Emergency service admission time and in-hospital mortality in acute coronary syndrome.
Arq Bras Cardiol. 2012 Feb;98(2):104-10
Authors: Takada JY, Roza LC, Ramos RB, Avakian SD, Ramires JA, Mansur Ade P
BACKGROUND: The relationship between admission time to an emergency service and in-hospital outcomes in acute coronary syndrome (ACS) is controversial. Admission during off-hours would be associated with worse prognosis.
OBJECTIVE: To assess the influence of admission time on prolonged hospitalization and mortality for ACS patients, regarding regular hours (7AM-7PM) and off-hours (7PM-7AM).
METHODS: The study assessed prospectively 1,104 consecutive ACS patients. In-hospital mortality and length of hospital stay ? 5 days were the outcomes analyzed.
RESULTS: Admission during regular hours was greater as compared with that during off-hours (63% vs. 37%; p < 0.001). Unstable angina was more prevalent during regular hours (43% vs. 32%; p < 0.001), while non-ST-segment elevation myocardial infarction (NSTEMI) was during off-hours (33% vs. 43%; p = 0.001). Differences in neither mortality nor length of hospital stay were observed in the time periods studied. Predictive factors for length of hospital stay ? 5 days were as follows: age [OR 1.042 (95%CI: 1.025 - 1.058), p < 0.001]; ejection fraction (EF) [OR 0.977 (95%CI: 0.966 - 0.988), p < 0.001]; NSTEMI [OR 1.699 (95%CI: 1.221 - 2.366), p = 0.001]; and smoking [OR 1.723 (95%CI: 1.113 - 2.668), p = 0.014]. Predictive factors for in-hospital mortality were as follows: age [OR 1.090 (95%CI: 1.047 - 1.134), p < 0.001]; EF [OR 0.936 (95%CI: 0.909 - 0.964), p < 0.001]; and surgical treatment [OR 3.781 (95%CI: 1.374 - 10.409), p = 0.01].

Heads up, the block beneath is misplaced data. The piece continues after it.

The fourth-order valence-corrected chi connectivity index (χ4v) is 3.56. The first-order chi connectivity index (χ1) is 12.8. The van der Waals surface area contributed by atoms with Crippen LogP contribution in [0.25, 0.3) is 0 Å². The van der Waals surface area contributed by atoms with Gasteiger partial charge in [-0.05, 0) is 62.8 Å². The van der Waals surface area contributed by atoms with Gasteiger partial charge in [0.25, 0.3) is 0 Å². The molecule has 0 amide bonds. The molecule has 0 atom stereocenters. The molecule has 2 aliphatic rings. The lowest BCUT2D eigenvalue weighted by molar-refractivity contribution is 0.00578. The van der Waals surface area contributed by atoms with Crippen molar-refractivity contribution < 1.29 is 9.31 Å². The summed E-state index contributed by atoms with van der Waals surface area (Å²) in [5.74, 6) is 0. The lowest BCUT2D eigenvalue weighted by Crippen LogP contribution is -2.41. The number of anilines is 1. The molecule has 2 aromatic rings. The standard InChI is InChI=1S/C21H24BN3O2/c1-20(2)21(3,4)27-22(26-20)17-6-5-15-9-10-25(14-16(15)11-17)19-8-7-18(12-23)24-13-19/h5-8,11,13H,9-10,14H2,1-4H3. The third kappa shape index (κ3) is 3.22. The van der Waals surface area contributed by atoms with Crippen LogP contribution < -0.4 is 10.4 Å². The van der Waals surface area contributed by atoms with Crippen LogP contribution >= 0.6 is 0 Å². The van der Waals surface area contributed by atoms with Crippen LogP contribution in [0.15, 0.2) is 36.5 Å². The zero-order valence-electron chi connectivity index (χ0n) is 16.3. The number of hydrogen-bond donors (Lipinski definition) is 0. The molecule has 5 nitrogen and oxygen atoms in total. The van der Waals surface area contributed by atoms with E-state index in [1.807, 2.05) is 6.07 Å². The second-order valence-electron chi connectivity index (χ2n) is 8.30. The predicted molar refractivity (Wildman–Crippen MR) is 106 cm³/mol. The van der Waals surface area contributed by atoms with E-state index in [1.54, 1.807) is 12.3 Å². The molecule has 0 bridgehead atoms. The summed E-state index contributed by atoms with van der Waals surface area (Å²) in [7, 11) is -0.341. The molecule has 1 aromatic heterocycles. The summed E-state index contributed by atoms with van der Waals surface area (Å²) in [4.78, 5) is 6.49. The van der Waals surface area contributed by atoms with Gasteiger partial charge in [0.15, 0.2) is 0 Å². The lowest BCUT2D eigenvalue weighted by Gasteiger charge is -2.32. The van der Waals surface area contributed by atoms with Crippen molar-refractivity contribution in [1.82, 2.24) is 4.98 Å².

CONCLUSION: Prolonged length of hospital stay and in-hospital mortality in ACS patients do not depend on admission time.
PMID: 22218413 [PubMed - indexed for MEDLINE]